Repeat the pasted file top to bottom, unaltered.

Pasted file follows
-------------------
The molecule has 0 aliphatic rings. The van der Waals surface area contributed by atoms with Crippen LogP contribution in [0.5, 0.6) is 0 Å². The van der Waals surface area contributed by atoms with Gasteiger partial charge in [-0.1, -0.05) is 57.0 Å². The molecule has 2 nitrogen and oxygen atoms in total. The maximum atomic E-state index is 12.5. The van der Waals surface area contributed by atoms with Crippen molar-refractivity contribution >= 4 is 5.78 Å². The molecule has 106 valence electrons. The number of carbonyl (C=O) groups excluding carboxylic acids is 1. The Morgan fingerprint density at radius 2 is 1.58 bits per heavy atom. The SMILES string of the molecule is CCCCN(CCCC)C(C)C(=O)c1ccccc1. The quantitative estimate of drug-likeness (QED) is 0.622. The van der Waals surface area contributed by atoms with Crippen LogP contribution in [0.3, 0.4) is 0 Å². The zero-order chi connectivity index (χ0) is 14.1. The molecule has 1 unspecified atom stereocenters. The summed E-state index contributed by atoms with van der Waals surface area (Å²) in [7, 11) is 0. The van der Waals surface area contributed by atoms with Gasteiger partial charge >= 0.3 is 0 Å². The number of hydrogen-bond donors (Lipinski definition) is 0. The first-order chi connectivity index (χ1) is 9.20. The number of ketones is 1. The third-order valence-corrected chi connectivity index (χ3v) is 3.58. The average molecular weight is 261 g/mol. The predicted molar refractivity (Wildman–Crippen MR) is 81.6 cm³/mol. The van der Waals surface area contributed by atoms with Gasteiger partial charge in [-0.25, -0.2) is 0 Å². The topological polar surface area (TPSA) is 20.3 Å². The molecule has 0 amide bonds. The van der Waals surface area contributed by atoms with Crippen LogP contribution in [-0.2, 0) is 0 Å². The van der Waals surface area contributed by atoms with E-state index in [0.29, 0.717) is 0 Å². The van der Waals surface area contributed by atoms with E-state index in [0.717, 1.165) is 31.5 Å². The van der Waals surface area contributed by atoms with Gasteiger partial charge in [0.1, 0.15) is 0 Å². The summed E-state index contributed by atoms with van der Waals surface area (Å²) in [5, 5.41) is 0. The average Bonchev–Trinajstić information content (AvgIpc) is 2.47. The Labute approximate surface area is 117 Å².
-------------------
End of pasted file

The molecule has 0 aliphatic rings. The van der Waals surface area contributed by atoms with Crippen LogP contribution in [0.5, 0.6) is 0 Å². The van der Waals surface area contributed by atoms with Gasteiger partial charge in [-0.1, -0.05) is 57.0 Å². The molecule has 2 nitrogen and oxygen atoms in total. The maximum atomic E-state index is 12.5. The van der Waals surface area contributed by atoms with Crippen molar-refractivity contribution >= 4 is 5.78 Å². The molecule has 106 valence electrons. The number of carbonyl (C=O) groups excluding carboxylic acids is 1. The Morgan fingerprint density at radius 2 is 1.58 bits per heavy atom. The SMILES string of the molecule is CCCCN(CCCC)C(C)C(=O)c1ccccc1. The quantitative estimate of drug-likeness (QED) is 0.622. The van der Waals surface area contributed by atoms with Crippen LogP contribution in [0.3, 0.4) is 0 Å². The zero-order chi connectivity index (χ0) is 14.1. The molecule has 1 unspecified atom stereocenters. The summed E-state index contributed by atoms with van der Waals surface area (Å²) in [7, 11) is 0. The van der Waals surface area contributed by atoms with Gasteiger partial charge >= 0.3 is 0 Å². The number of hydrogen-bond donors (Lipinski definition) is 0. The first-order chi connectivity index (χ1) is 9.20. The number of ketones is 1. The third-order valence-corrected chi connectivity index (χ3v) is 3.58. The average molecular weight is 261 g/mol. The predicted molar refractivity (Wildman–Crippen MR) is 81.6 cm³/mol. The van der Waals surface area contributed by atoms with Gasteiger partial charge in [-0.25, -0.2) is 0 Å². The topological polar surface area (TPSA) is 20.3 Å². The molecule has 0 amide bonds. The van der Waals surface area contributed by atoms with Crippen LogP contribution in [-0.2, 0) is 0 Å². The van der Waals surface area contributed by atoms with E-state index in [0.29, 0.717) is 0 Å². The van der Waals surface area contributed by atoms with E-state index in [0.717, 1.165) is 31.5 Å². The van der Waals surface area contributed by atoms with Gasteiger partial charge in [0.1, 0.15) is 0 Å². The summed E-state index contributed by atoms with van der Waals surface area (Å²) in [5, 5.41) is 0. The average Bonchev–Trinajstić information content (AvgIpc) is 2.47. The Labute approximate surface area is 117 Å².